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Joy of Museums

Museums, Art Galleries and Historical Sites

Biblical Paintings by Anthony van Dyck

Samson and Delilah by Anthony van Dyck

Samson and Delilah by Anthony van Dyck

“Samson and Delilah” by Anthony van Dyck depicts the scene after Delila has caused Samson to lose his extraordinary power. Delila had discovered that Samson’s strength was derived by his long hair which she cut off while he was sleeping. Without his long hair, his mortal enemy, the Philistines were able to capture him.

This painting was inspired by the episode from the Old Testament story of Samson and Delilah. Samson was a Hebrew hero of the ancient Israelites. He had been granted immense strength to aid him against his enemies and which allow him to perform superhuman feats, including defeating an army of Philistines. However, if Samson’s long hair were cut, then his vow would be violated, and he would lose his strength. Unfortunately, he fell in love with Delilah, who betrayed his trust.

Van Dyck was aware of a composition on the same subject by Peter Paul Rubens, his teacher, and role model. Van Dyck, however, creates a different interpretation, he shows Delilah’s dismay at betraying her lover and her grief over her loss. Delilah had been bribed by the Philistines, to learn Samson’s secret of his great strength. However, she now seems to regret her treacherous act, or at least she is painfully moved by its dramatic consequence.

Samson

His lover Delilah betrayed Samson. She ordered a servant to cut his hair while he was sleeping. She then turned him over to his Philistine enemies. His enemies gouged out his eyes and forced him to grind grain in a mill at Gaza.

After a long period in chains, the Philistines took Samson into their temple of Dagon. They made fun of him, but during their taunting, he was allowed to rest for a short time against one of the support pillars. Samson sensed his opportunity and prayed to God. He miraculously recovered his strength, allowing him to grasp hold of the columns. Samson managed to tear down te support columns, killing himself and all the Philistines with him.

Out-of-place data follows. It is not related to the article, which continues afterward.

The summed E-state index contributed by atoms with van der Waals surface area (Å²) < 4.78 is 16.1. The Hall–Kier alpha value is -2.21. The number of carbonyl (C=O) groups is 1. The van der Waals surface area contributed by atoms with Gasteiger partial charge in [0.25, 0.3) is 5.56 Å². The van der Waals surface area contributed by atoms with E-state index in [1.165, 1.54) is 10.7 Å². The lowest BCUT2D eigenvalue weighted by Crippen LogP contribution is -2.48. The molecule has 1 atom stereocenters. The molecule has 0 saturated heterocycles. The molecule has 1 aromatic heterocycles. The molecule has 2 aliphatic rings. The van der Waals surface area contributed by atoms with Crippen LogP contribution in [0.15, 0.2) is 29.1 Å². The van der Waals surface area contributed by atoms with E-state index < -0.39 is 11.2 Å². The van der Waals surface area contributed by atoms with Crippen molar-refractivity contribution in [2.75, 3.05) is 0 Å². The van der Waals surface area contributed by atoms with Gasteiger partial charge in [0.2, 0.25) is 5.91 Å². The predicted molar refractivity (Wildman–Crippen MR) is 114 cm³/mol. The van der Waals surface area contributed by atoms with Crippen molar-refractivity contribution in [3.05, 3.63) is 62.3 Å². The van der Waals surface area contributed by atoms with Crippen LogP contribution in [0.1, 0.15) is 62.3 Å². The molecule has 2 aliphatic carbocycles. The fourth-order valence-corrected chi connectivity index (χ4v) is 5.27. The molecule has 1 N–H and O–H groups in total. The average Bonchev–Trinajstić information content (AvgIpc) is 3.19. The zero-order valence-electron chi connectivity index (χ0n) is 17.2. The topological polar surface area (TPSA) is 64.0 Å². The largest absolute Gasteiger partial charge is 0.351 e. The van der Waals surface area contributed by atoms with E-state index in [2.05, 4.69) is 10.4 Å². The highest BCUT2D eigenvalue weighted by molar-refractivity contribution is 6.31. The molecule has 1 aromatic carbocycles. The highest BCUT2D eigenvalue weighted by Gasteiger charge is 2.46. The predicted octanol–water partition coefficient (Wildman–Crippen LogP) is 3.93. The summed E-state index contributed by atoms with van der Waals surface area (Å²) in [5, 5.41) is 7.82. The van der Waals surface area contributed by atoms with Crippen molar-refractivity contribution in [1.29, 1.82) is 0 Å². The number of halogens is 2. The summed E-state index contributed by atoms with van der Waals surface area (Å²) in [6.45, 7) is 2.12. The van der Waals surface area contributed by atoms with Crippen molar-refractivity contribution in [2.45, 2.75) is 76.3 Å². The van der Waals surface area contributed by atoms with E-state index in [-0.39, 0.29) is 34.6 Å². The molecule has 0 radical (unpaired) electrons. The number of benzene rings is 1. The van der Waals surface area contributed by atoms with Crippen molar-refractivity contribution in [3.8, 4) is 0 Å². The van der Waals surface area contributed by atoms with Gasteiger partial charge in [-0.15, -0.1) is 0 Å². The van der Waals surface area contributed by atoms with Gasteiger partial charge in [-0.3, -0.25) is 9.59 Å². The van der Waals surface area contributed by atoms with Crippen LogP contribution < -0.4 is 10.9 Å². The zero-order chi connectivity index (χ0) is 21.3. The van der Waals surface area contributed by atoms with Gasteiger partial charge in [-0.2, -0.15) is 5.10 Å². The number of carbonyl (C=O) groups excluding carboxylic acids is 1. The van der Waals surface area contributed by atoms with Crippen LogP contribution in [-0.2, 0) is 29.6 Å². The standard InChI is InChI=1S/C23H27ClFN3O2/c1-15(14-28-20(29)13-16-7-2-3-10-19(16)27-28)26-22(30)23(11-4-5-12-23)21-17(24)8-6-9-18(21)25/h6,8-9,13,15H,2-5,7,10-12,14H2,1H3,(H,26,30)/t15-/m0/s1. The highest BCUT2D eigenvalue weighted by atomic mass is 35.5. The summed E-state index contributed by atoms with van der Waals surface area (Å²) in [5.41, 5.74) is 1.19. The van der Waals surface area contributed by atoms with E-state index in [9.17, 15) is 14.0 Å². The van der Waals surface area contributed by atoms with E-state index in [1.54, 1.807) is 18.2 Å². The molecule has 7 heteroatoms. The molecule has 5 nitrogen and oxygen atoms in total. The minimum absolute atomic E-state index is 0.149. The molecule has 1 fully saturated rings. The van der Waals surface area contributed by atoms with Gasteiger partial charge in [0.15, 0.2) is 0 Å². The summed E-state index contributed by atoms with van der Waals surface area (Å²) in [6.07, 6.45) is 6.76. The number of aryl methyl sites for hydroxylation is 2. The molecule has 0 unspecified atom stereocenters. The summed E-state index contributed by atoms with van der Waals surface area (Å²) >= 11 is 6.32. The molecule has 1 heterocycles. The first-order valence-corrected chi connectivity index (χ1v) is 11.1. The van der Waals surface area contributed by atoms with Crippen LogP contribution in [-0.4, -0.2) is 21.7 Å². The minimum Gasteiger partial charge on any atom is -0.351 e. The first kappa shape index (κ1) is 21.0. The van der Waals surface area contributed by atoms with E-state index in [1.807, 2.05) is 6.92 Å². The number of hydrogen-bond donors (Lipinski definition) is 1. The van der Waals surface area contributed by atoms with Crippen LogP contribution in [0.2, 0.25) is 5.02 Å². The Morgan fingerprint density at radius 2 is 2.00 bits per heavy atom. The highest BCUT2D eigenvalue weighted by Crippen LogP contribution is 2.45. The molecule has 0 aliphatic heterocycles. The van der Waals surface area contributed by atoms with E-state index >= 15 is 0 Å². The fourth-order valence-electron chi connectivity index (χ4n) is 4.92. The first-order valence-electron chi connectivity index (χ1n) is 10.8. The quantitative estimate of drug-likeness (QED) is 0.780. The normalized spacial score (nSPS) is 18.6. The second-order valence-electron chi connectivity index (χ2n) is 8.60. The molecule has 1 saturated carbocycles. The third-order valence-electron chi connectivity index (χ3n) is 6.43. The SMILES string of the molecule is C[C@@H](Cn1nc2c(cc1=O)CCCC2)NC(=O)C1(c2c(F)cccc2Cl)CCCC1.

Delilah

Delilah was bribed by the Philistines to discover the source of Sampson’s strength. After three failed attempts, she finally seduces Samson into telling her the secret of his power. He revealed that his power came from an oath to God to never cut his hair. As he sleeps, Delilah orders a servant to cut Samson’s hair, thereby enabling her to turn him over to the Philistines. Her name has become associated with treacherous and voluptuous women.

Samson and Delilah

  • Title:               Samson and Delilah
  • Artist:             Anthony van Dyck
  • Year:               1628 – 1630
  • Medium:        Oil on canvas
  • Dimensions:   Height: 1,460 mm (57.48 ″); Width: 2,540 mm (100 ″)
  • Museum:        Kunsthistorisches Museum

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Christ Crowned with Thorns by Anthony van Dyck

Christ Crowned with Thorns by Anthony van Dyck

“Christ Crowned with Thorns” by Anthony van Dyck depicts Christ surrounded by figures who are mocking him. An armed soldier is placing the Crown of Thorns on his head. The executioner is pulling his hair, and another offers him a cane as his scepter. Two other figures watch the scene through a window.

Van Dyck started this painting aged 20 during his first Antwerp period when he was the leading studio assistant and pupil of Peter Paul Rubens. It shows Rubens’ influence in its chiaroscuro and realistic portrayal of musculature. However, van Dyck seems to have made significant changes early during his stay in Italy, showing the influence of Titian and other Venetian painters in Jesus’ face.